But Erin, another important reminder today that even when you get a witness in front of the Committee, it doesn't always mean that lawmakers are going to get any information. Today sources telling CNN that Jeffrey Clark, the former Justice official who pushed Trump's big lie, he invoked the Fifth Amendment more than a hundred times during his interview with the Committee and it's unclear Erin if this move will prompt the Committee to restart the criminal contempt proceedings that they had begun against Clark.

BURNETT: Paula, thank you very much. And after that reporting, I want to go straight to Democratic Congresswoman Zoe Lofgren of California, because she is a member of the Select Committee.

Congresswoman Lofgren, Pence's former chief of staff and former counsel sat down for lengthy uncontentious interviews with your committee. Did you learn important new things from them?

REP. ZOE LOFGREN (D-CA): Well, let me - as you know, the Committee rules prohibit us from discussing of the contents of these interviews without a vote of the Committee which has not occurred. But the Committee is learning new things every day and the press has found out that Mr. Short came in for an interview and it went on all day so you can reach your own conclusions on whether it was substantive.


BURNETT: Right. But important, that you are -- I know, you know, many things -- you are connecting dots, you are reconfirming. You are, indeed, as you say, learning new things each day.

We have also, Congresswoman, learned that Pence's aides would not talk about their conversations with Trump because his legal team, you know, are -- are saying this is under executive privilege.

Now, obviously, you know, core to your committee is knowing what Trump said, what Trump did, and his state of mind. So, knowing what happened in conversations with him, obviously, would be crucial to all of those things.

So, do you have other people right now in your web who were privy to all those conversations between these individuals and -- and the president who have been able to tell you the details? Or do you still have significant gaps of what you know of the president's conversations?

LOFGREN: Well, we don't know everything there is to know, yet. But obviously, when you have a conversation on the phone, there are people usually on one side overhearing it and people on the other side overhearing it, often. So, there is ways to put together what was said in its entirety, in some cases, not always.

So, we're piecing this together. And, you know, the committee is -- got four or five witnesses in every day. We meet frequently and we're putting the pieces together.

BURNETT: Four or five a day. Obviously, that -- that's a lot and I know your numbers here several hundred here -- more than that. And sources tell us that -- that Pence -- you just heard Paula reporting -- would prefer close aides to sort of act as his proxies, so he himself would not have to testify.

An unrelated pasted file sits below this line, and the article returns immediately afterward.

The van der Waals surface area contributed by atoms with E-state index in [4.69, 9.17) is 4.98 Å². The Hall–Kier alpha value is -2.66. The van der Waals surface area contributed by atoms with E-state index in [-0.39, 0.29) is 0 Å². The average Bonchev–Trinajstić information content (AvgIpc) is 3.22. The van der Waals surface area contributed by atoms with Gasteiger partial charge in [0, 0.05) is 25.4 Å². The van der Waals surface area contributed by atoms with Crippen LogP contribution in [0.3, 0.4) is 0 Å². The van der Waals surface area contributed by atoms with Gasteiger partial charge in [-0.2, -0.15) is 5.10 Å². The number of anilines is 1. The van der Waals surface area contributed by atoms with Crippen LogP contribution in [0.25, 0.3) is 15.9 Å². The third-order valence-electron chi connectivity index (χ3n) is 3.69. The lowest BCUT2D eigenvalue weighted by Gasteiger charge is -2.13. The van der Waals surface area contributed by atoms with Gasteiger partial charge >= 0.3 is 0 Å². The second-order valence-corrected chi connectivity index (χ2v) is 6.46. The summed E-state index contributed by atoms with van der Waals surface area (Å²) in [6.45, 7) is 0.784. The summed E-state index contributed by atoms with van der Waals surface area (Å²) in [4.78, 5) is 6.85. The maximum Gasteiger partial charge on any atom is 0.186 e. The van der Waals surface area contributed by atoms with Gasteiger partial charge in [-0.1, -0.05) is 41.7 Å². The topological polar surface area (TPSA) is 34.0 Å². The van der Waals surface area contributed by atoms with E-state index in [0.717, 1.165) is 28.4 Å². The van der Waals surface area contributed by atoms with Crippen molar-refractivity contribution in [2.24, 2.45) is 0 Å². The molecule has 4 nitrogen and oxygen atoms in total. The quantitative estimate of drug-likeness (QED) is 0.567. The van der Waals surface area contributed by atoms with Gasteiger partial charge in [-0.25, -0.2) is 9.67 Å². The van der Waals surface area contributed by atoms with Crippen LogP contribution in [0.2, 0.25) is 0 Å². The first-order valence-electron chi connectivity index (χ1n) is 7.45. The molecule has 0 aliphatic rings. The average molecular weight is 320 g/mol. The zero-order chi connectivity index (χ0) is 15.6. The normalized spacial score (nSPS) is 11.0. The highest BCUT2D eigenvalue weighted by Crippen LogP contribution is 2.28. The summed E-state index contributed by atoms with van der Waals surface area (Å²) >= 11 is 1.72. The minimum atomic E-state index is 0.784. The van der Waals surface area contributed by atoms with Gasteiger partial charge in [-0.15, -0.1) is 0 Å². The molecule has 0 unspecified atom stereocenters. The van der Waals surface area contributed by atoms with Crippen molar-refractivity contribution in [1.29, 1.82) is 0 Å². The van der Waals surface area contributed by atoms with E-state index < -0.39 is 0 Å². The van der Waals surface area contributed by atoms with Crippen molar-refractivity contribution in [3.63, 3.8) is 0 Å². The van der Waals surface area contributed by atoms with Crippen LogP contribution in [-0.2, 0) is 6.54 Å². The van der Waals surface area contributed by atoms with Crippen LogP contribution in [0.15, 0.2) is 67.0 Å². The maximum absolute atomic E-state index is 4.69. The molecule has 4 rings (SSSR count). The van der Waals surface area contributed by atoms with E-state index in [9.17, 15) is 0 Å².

Obviously, there's a lot you can get without him but having him could be hugely significant.

What do you feel about that right now? Do you still hope and want him to come to the committee himself?

LOFGREN: Well, we haven't made a decision on that, yet. We're piecing together what we know and what we still need to find out. And then, we'll make a decision on whether to invite Mike Pence in or not.

Look, I served with Mike Pence when he was in the House, and I know that Chairman Thompson did, as well. We're respectful of the Office of the Vice President and the Office of the President. But we also know that we have to go wherever this leads us.

So, a decision hasn't been made but we're going to get all the facts.

BURNETT: So, Jeffrey Clark, the Justice Department official who helped Trump try to overturn the election, drafted a lot of the legal arguments for that, appeared before your committee yesterday. I understand it was a couple of hours, and he pleaded the Fifth more than 100 times to your questions.

Did he answer anything? And if not, are you going to hold him -- I mean, obviously, you already voted to hold him in contempt, but are you going to go ahead and refer that to the Justice Department?

LOFGREN: Well, it's worth knowing that what the Fifth Amendment actually says -- it says no person shall be held to answer and then there is a lot of verbiage. Nor, shall be compelled in any criminal case be a witness against himself.

That's basically what he's saying. He does not want to be compelled to be a witness against himself in a criminal case and that's been extended to testimony in a civil matter that could be used against you in a criminal proceeding.

So, that's pretty serious. Now, you -- in a criminal case, you can't make an inference from that use of the Fifth Amendment but certainly in civil matters, people do all the time. And there's no prohibition.

So, it's very disappointing that this happened. One other option the committee needs to look at is whether we provide use immunity to Mr. Clark. What that means is that the testimony you give to the committee could not be used in the criminal case. If the Justice Department finds out about it some other way, they're not precluded from proceeding. We haven't made that decision but we are sorting through those issues right now to see whether that is an appropriate step to take.

BURNETT: That obviously could be important. And -- and in terms of the public hearings, where are you on that? When do you anticipate those beginning?

LOFGREN: We think, you know, this spring, we will be in a position to have some presentation of what we found to date. We want to make sure that when we do that, we have the coherent set of facts that we can present, not something that's (AUDIO GAP) partially -- it needs to be professional and complete and that's important to us.